Divorce Advice – Q&A: When dealing with DIVORCE DEPRESSION How Can I Get To ACCEPTANCE?

divorce depression

Divorce Advice: ARE YOU STRUGGLING WITH  DIVORCE DEPRESSION AND WONDERING WHEN WILL I GET TO A POINT OF ACCEPTANCE?

Divorce Advice: Will Divorce Depression last forever? How Can I get past this feeling of loss? by Marion TD Lewis filed in Divorce Advice/Q&A

Divorce advice is a tough category and topic for me. I try not to be off-hand and give fluffy advice because people in this situation are very serious.

Giving divorce advice often calls on me to wear many hats and one of those hats is that of a shrink. Even when I practiced law as a divorce attorney in New York, clients expected a lot of emotional support from me. Not only did they want help dividing up their asset but also dealing with the emotional aspects of divorce – in short, divorce advice.

Divorce is very sensitive and it is very tough to wear so many hats.

Primarily because, obviously, I am not a shrink.  I am probably the last person to dispense advice that requires the expertise of professional shrinks – especially on such a sensitive topic to boot.

With that disclaimer out of the way, let me try to tackle this question about divorce depression as best I can.

Many people struggle with depression after divorce. They often need help dealing with this depression. What can I say to make it better?

What is the deal with Divorce Depression?

I would think divorce depression, like a lot of other bouts of depression, would tend not to be a whole lot of fun. I also think that depression is tough on the person going through it. We have all been less than happy at one point or another in our lives. With divorce depression, there is a specific catalyst for it – the divorce. But the result is the same. You are unhappy.

You feel crappy and unhappy; you feel worthless and useless and hopeless; you are crying and you are sad and you are moping and you can’t get out of bed and you feel heavy and you don’t want to eat and you have this awful sense of emptiness inside as if the sun will never come out again. You just can’t deal. You can’t cope. You don’t think you ever will.

Sounds familiar to you?

This could actually reach really deep, and seriously, you may need professional intervention from experts because you could be clinically depressed and need medication or to be monitored. So this could be serious and should not be taken lightly.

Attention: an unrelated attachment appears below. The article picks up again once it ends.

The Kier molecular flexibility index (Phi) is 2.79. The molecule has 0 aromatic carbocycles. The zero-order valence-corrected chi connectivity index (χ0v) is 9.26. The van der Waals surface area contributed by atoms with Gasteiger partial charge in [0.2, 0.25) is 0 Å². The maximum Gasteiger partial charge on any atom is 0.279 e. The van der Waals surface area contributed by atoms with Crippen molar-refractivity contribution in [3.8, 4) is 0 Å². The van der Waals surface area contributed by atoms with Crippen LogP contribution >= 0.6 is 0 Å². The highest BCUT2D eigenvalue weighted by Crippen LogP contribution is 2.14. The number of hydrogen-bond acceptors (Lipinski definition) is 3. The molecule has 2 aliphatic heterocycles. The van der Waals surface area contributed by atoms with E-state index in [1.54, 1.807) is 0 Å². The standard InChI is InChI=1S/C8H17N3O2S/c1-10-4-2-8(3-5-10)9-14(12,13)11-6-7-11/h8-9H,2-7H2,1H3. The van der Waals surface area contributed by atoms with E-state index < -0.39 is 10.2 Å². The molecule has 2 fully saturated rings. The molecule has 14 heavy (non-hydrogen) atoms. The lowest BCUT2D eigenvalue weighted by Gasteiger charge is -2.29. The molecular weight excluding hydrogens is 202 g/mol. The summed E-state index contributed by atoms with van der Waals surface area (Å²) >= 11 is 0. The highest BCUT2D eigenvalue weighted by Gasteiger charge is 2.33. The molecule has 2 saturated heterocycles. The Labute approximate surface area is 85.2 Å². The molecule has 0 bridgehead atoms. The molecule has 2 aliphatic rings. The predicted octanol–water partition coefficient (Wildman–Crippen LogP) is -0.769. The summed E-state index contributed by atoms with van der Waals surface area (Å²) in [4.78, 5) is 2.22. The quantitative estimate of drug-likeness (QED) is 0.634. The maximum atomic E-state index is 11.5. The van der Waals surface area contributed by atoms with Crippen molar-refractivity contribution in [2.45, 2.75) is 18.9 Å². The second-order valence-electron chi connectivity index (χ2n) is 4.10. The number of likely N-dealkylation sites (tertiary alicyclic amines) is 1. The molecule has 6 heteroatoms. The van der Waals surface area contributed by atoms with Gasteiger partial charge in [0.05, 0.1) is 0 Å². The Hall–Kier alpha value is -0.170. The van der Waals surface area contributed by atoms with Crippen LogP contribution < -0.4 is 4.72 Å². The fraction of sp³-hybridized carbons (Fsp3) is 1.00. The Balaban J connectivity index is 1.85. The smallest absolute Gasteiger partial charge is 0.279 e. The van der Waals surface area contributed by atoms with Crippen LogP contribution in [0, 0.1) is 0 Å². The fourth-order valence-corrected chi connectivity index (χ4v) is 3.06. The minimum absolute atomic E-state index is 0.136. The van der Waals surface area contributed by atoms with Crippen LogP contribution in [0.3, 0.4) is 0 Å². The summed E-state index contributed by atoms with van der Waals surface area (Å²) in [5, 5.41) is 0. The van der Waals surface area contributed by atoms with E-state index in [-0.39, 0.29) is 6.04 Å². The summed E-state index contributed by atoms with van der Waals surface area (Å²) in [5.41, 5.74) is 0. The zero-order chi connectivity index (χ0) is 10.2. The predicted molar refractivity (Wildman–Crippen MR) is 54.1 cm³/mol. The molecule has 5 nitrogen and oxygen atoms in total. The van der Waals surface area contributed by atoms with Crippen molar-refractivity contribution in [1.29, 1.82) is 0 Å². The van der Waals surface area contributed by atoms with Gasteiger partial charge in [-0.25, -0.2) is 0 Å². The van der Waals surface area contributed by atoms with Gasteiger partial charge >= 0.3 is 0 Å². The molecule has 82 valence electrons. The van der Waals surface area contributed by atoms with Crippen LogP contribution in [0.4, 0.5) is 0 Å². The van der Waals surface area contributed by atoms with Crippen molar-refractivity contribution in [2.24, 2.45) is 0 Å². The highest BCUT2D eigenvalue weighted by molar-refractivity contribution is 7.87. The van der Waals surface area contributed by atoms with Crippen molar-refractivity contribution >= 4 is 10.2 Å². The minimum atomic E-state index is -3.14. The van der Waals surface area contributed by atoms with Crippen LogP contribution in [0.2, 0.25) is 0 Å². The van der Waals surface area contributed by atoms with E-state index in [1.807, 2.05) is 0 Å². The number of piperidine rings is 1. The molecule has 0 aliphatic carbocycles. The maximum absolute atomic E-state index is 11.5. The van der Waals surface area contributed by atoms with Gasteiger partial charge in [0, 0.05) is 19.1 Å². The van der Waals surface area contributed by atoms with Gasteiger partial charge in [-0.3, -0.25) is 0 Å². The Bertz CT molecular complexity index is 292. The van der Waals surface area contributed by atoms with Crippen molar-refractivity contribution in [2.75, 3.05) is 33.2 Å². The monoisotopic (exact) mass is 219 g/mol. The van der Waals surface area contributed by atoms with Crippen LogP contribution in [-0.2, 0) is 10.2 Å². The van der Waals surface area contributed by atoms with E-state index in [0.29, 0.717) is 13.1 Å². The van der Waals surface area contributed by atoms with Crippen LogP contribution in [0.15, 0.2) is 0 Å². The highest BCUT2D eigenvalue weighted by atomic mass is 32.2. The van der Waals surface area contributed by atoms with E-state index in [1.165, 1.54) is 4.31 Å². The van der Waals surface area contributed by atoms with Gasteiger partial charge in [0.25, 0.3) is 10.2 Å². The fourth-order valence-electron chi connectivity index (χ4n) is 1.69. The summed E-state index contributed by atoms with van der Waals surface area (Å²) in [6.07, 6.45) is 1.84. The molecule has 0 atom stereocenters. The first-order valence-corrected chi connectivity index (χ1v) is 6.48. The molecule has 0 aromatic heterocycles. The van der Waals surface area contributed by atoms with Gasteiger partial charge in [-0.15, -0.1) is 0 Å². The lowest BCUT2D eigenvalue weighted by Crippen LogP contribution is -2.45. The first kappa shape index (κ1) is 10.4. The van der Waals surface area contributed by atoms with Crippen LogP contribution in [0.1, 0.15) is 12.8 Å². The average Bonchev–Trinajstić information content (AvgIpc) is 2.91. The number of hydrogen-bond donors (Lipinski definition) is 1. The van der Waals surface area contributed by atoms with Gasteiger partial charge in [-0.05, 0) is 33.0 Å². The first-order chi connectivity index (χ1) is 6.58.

If it is just a basic bout of this mental menace, though, then you just have to accept that this is a process you are going through and is going to take time. That is to say that you are not going to just be able to ACCEPT the divorce right away. This was your marriage, your happily ever after, your life. OK? And it fell apart. OK? Of course you are sad about it. And me or anybody telling you how to achieve ACCEPTANCE right away is getting ahead of ourselves because so much has to happen in between before this wound heals.

This will Pass

Divorce can make you feel isolated as if you are in it all by yourself. You are going to blame yourself and your spouse and you are going to feel like nobody will ever love you again and you are going to doubt you were ever loved in the first place.  You will throw yourself a pity party.

This will pass.

Then you are going to feel this RAGE and anger that, hey, this person actually left me. This person abandoned me and our marriage. Our commitment meant nothing. He has left me with these kids (or took your kids as the case may be). Additionally, there could have been adultery involved. You could be thinking: “you cheated me out of my fair share of our economic partnership with your behavior.”

Then, you could think “I am MAD AS HELL and I am not going to take it anymore!”  You may even find yourself thinking that you want your REVENGE against this person. Before you can stop yourself, you are plotting ways to get your vengeance known and felt. (I would advise you not to act on any of these feelings, by the way).

This too will pass.

You will find yourself going back and forth with these stages of GRIEF. Sometimes you may even fantasize about a reconciliation. It is tempting to think “if only I had done such and such.” You could also think “maybe he will come back and I will get a second chance.” Then you will realize that it is really over and the divorce depression will start to really sink in. It will just take a grip and you begin to feel afraid it will never let go.

 The stages of divorce depression could take a while to work themselves out in your mind. Meanwhile there are probably going to be PHYSICAL evidence of your depression such as weight gain or weight loss or looking “ravaged.” Or, you could  just smoking or drinking too much and doing too little exercise.

But one day, this too will pass and you will wake up and realize “oh my gosh, the sun came out today!”

So  my divorce advice for divorce depression is: GIVE IT TIME and also take it step by step; day by day. And see a professional if you can. There is no shame in getting help if you need it.

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Author: Marion TD Lewis

Divorce Coach Marion TD Lewis is a licensed attorney in New York and Georgia. She serves as legal counsel and international correspondent for Divorce Saloon International, Inc. As Editor in Chief of Divorce Saloon, she also writes a Q&A column on general divorce topics. Marion is the original founder of Divorce Saloon which she started in 2006 as a local NYC attorney blog. Divorce Saloon has since evolved and is the world's first Divorce Newspaper with contributions from divorce professionals around the world. contact Ms Lewis at contact@divorcesaloon.com if you are seeking a divorce coach. (Please note that Ms Lewis' advice column does not constitute legal advice and that no attorney/client relationship exists without a signed retainer between the attorney and said client.)